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Magnetically driven winds from differentially rotating neutron stars and X-ray afterglows of short gamma-ray bursts

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Rezzolla,  Luciano
Astrophysical Relativity, AEI-Golm, MPI for Gravitational Physics, Max Planck Society;

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1401.4544.pdf
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Citation

Siegel, D. M., Ciolfi, R., & Rezzolla, L. (2014). Magnetically driven winds from differentially rotating neutron stars and X-ray afterglows of short gamma-ray bursts. The Astrophysical Journal Letters, 785: L6. doi:10.1088/2041-8205/785/1/L6.


Cite as: https://hdl.handle.net/11858/00-001M-0000-001A-1140-2
Abstract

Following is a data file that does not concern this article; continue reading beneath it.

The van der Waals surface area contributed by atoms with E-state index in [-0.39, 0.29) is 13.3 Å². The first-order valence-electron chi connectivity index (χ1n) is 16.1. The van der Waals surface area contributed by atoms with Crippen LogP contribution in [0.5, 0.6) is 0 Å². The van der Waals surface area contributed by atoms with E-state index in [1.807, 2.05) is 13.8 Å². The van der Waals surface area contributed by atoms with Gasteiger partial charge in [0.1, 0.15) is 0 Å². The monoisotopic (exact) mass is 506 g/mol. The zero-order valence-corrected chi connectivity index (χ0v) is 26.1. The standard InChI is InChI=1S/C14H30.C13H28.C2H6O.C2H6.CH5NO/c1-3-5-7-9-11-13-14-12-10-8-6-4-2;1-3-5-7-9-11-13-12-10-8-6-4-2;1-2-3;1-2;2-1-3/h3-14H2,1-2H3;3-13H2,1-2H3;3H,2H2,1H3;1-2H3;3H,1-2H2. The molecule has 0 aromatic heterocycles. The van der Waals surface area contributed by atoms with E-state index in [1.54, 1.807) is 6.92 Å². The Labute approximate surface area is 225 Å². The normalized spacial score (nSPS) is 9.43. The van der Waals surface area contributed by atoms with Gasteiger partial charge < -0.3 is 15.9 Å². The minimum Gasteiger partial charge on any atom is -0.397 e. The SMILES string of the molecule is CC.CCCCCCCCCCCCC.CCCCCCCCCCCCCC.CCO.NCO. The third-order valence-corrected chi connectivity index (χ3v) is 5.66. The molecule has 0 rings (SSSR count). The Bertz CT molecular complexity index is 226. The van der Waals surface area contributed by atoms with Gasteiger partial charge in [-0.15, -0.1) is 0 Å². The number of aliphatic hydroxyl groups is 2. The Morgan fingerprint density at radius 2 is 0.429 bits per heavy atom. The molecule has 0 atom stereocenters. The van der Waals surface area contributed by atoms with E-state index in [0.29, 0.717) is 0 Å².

Besides being among the most promising sources of gravitational waves, merging neutron star binaries also represent a leading scenario to explain the phenomenology of short gamma-ray bursts (SGRBs). Recent observations have revealed a large subclass of SGRBs with roughly constant luminosity in their X-ray afterglows, lasting $10\!-\!10^4$ s. These features are generally taken as evidence of a long-lived central engine powered by the magnetic spin-down of a uniformly rotating, magnetized object. We propose a different scenario in which the central engine powering the X-ray emission is a differentially rotating hypermassive neutron star (HMNS) that launches a quasi-isotropic and baryon-loaded wind driven by the magnetic field, which is built-up through differential rotation. Our model is supported by long-term, three-dimensional, general-relativistic, and ideal magnetohydrodynamic simulations, showing that this isotropic emission is a very robust feature. For a given HMNS, the presence of a collimated component depends sensitively on the initial magnetic field geometry, while the stationary electromagnetic luminosity depends only on the magnetic energy initially stored in the system. We show that our model is compatible with the observed timescales and luminosities and express the latter in terms of a simple scaling relation.